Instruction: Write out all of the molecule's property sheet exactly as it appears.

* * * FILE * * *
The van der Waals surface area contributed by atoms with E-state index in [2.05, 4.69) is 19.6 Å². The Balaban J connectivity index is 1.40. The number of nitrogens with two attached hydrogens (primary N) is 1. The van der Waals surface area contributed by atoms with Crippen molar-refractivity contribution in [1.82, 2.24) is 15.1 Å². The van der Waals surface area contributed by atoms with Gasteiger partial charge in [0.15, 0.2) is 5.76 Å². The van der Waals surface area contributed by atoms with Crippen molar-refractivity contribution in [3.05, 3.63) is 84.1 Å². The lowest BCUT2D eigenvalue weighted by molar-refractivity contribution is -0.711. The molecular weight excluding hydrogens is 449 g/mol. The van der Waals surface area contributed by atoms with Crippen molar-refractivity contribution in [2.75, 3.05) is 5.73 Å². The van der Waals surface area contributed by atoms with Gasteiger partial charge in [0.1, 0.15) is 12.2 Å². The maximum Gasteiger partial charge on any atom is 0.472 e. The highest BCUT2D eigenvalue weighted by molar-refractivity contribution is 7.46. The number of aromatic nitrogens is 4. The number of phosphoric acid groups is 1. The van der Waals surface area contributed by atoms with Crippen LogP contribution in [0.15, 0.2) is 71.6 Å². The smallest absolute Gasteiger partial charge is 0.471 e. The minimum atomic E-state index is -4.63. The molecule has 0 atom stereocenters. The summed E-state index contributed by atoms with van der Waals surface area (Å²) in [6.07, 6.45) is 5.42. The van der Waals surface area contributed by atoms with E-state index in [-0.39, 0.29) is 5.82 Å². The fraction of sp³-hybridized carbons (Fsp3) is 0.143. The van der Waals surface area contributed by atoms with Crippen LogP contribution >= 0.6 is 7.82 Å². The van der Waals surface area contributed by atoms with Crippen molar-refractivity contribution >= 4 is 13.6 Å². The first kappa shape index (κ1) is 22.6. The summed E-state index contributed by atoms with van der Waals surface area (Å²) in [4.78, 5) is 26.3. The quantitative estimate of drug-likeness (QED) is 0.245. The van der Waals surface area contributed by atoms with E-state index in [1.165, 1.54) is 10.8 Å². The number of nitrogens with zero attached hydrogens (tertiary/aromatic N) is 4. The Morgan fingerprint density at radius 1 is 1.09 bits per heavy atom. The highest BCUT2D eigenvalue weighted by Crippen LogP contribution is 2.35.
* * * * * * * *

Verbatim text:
The van der Waals surface area contributed by atoms with E-state index in [2.05, 4.69) is 19.6 Å². The Balaban J connectivity index is 1.40. The number of nitrogens with two attached hydrogens (primary N) is 1. The van der Waals surface area contributed by atoms with Crippen molar-refractivity contribution in [1.82, 2.24) is 15.1 Å². The van der Waals surface area contributed by atoms with Gasteiger partial charge in [0.15, 0.2) is 5.76 Å². The van der Waals surface area contributed by atoms with Crippen molar-refractivity contribution in [3.05, 3.63) is 84.1 Å². The lowest BCUT2D eigenvalue weighted by molar-refractivity contribution is -0.711. The molecular weight excluding hydrogens is 449 g/mol. The van der Waals surface area contributed by atoms with Crippen molar-refractivity contribution in [2.75, 3.05) is 5.73 Å². The van der Waals surface area contributed by atoms with Gasteiger partial charge in [0.1, 0.15) is 12.2 Å². The maximum Gasteiger partial charge on any atom is 0.472 e. The highest BCUT2D eigenvalue weighted by molar-refractivity contribution is 7.46. The number of aromatic nitrogens is 4. The number of phosphoric acid groups is 1. The van der Waals surface area contributed by atoms with Crippen LogP contribution in [0.15, 0.2) is 71.6 Å². The smallest absolute Gasteiger partial charge is 0.471 e. The minimum atomic E-state index is -4.63. The molecule has 0 atom stereocenters. The summed E-state index contributed by atoms with van der Waals surface area (Å²) in [6.07, 6.45) is 5.42. The van der Waals surface area contributed by atoms with E-state index in [-0.39, 0.29) is 5.82 Å². The fraction of sp³-hybridized carbons (Fsp3) is 0.143. The van der Waals surface area contributed by atoms with Crippen LogP contribution >= 0.6 is 7.82 Å². The van der Waals surface area contributed by atoms with Crippen molar-refractivity contribution >= 4 is 13.6 Å². The first kappa shape index (κ1) is 22.6. The summed E-state index contributed by atoms with van der Waals surface area (Å²) in [4.78, 5) is 26.3. The quantitative estimate of drug-likeness (QED) is 0.245. The van der Waals surface area contributed by atoms with E-state index in [1.165, 1.54) is 10.8 Å². The number of nitrogens with zero attached hydrogens (tertiary/aromatic N) is 4. The Morgan fingerprint density at radius 1 is 1.09 bits per heavy atom. The highest BCUT2D eigenvalue weighted by Crippen LogP contribution is 2.35.